Homoscedasticity and heteroscedasticity

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Plot with random data showing homoscedasticity: at each value of x, the y-value of the dots has about the same variance. Homoscedasticity.png
Plot with random data showing homoscedasticity: at each value of x, the y-value of the dots has about the same variance.
Plot with random data showing heteroscedasticity: The variance of the y-values of the dots increase with increasing values of x. Heteroscedasticity.png
Plot with random data showing heteroscedasticity: The variance of the y-values of the dots increase with increasing values of x.

In statistics, a sequence (or a vector) of random variables is homoscedastic /ˌhmskəˈdæstɪk/ if all its random variables have the same finite variance. This is also known as homogeneity of variance. The complementary notion is called heteroscedasticity. The spellings homoskedasticity and heteroskedasticity are also frequently used. [1] [2] [3]


Assuming a variable is homoscedastic when in reality it is heteroscedastic ( /ˌhɛtərskəˈdæstɪk/ ) results in unbiased but inefficient point estimates and in biased estimates of standard errors, and may result in overestimating the goodness of fit as measured by the Pearson coefficient.

The existence of heteroscedasticity is a major concern in regression analysis and the analysis of variance, as it invalidates statistical tests of significance that assume that the modelling errors all have the same variance. While the ordinary least squares estimator is still unbiased in the presence of heteroscedasticity, it is inefficient and generalized least squares should be used instead. [4] [5]

Because heteroscedasticity concerns expectations of the second moment of the errors, its presence is referred to as misspecification of the second order. [6]

The econometrician Robert Engle was awarded the 2003 Nobel Memorial Prize for Economics for his studies on regression analysis in the presence of heteroscedasticity, which led to his formulation of the autoregressive conditional heteroscedasticity (ARCH) modeling technique. [7]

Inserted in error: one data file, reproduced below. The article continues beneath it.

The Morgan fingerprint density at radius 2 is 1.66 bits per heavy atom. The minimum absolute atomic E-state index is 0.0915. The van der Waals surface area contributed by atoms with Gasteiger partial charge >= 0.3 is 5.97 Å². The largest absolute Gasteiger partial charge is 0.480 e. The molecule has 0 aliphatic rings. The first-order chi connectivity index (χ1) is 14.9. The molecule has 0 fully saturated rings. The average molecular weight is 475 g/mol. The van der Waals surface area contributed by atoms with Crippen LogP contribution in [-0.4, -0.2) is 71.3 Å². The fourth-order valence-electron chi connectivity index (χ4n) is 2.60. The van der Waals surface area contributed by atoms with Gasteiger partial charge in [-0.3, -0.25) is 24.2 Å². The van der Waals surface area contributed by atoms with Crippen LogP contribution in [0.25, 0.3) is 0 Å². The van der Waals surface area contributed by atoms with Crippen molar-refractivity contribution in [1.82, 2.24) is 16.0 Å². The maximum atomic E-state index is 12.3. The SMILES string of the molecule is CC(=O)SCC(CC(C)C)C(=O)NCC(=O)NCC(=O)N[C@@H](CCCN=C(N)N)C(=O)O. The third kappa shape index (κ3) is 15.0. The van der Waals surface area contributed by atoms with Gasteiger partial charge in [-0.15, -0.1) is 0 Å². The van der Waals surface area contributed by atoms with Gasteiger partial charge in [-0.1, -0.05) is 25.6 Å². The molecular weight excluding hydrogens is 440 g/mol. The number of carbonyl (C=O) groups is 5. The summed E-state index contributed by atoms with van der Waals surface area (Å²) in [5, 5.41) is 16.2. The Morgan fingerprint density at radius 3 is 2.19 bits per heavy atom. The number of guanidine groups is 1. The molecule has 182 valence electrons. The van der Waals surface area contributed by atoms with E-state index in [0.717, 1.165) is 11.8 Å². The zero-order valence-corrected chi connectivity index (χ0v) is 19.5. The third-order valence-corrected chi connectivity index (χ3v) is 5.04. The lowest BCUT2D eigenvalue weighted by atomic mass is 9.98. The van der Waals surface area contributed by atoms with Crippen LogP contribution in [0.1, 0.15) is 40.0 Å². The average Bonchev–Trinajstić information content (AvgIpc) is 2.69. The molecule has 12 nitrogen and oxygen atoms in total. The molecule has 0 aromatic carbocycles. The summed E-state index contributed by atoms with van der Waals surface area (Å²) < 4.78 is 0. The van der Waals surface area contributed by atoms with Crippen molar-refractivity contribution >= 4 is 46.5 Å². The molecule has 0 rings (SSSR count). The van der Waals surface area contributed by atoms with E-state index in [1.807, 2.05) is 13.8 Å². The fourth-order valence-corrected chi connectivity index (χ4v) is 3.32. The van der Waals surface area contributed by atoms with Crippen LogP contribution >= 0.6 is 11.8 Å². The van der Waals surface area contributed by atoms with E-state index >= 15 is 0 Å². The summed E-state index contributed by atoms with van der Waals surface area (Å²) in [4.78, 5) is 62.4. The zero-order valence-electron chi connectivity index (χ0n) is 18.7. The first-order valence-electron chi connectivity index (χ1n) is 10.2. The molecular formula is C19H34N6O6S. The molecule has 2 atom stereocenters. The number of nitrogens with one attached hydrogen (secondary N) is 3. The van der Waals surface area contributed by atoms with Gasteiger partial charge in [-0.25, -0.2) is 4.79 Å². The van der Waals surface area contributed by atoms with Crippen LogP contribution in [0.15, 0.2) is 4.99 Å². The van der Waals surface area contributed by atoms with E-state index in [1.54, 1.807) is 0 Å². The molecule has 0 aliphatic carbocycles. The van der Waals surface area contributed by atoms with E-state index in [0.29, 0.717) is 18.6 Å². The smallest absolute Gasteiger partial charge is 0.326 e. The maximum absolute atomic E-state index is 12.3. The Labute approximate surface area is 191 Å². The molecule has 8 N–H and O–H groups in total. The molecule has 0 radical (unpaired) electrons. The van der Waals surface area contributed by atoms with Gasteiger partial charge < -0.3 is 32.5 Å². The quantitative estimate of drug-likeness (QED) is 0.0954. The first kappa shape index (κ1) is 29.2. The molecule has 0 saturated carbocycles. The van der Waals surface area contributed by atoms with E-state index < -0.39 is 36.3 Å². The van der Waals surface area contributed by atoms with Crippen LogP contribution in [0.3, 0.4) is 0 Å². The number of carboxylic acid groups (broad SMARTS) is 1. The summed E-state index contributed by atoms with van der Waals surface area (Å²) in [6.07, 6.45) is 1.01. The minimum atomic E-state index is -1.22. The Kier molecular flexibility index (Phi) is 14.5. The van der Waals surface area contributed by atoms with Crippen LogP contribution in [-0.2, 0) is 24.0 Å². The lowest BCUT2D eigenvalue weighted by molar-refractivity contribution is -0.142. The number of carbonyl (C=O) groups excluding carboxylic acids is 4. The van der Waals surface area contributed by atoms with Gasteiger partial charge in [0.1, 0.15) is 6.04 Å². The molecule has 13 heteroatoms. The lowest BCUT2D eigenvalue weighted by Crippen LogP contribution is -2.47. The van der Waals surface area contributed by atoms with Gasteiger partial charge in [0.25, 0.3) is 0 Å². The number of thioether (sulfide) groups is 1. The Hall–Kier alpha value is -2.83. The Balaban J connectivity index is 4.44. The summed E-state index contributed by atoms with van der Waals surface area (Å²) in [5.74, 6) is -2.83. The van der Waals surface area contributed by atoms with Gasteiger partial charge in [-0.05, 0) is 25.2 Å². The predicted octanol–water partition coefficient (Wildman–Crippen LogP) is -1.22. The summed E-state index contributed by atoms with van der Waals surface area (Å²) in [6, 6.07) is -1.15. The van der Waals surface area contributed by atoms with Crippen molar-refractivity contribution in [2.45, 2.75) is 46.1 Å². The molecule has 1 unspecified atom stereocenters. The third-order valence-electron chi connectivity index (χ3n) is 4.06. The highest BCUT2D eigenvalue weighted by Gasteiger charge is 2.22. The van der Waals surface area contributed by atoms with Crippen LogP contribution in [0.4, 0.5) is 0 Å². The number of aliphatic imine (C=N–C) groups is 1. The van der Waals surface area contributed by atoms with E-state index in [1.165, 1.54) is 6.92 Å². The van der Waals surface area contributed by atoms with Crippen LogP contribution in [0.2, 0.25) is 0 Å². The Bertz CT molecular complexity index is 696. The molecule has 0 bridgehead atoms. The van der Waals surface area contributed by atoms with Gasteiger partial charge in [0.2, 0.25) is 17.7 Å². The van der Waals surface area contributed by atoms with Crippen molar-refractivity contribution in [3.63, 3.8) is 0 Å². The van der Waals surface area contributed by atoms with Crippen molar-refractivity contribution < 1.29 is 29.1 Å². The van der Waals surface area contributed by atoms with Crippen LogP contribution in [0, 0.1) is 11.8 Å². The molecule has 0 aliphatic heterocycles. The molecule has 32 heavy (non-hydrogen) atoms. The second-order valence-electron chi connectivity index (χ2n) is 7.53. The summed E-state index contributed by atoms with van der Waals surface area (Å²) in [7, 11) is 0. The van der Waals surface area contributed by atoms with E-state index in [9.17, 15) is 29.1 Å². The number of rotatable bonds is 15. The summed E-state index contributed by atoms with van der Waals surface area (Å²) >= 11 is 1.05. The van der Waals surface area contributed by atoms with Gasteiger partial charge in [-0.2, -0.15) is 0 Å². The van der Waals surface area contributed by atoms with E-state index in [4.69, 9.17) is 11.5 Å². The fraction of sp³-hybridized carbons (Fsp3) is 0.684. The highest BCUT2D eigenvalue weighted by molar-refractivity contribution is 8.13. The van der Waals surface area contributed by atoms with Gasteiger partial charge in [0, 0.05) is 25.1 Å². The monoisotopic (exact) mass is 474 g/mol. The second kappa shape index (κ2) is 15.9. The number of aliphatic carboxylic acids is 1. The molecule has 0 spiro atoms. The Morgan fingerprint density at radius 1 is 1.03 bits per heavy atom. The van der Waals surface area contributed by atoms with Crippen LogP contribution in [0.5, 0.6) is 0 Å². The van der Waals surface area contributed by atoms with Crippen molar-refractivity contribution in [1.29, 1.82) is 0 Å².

Consider the linear regression equation where the dependent random variable equals the deterministic variable times coefficient plus a random disturbance term that has mean zero. The disturbances are homoscedastic if the variance of is a constant ; otherwise, they are heteroscedastic. In particular, the disturbances are heteroscedastic if the variance of depends on i or on the value of . One way they might be heteroscedastic is if (an example of a scedastic function), so the variance is proportional to the value of x.

More generally, if the variance-covariance matrix of disturbance across i has a nonconstant diagonal, the disturbance is heteroscedastic. [8] The matrices below are covariances when there are just three observations across time. The disturbance in matrix A is homoscedastic; this is the simple case where OLS is the best linear unbiased estimator. The disturbances in matrices B and C are heteroscedastic. In matrix B, the variance is time-varying, increasing steadily across time; in matrix C, the variance depends on the value of x. The disturbance in matrix D is homoscedastic because the diagonal variances are constant, even though the off-diagonal covariances are non-zero and ordinary least squares is inefficient for a different reason: serial correlation.


Heteroscedasticity often occurs when there is a large difference among the sizes of the observations.

Consequences of heteroscedasticity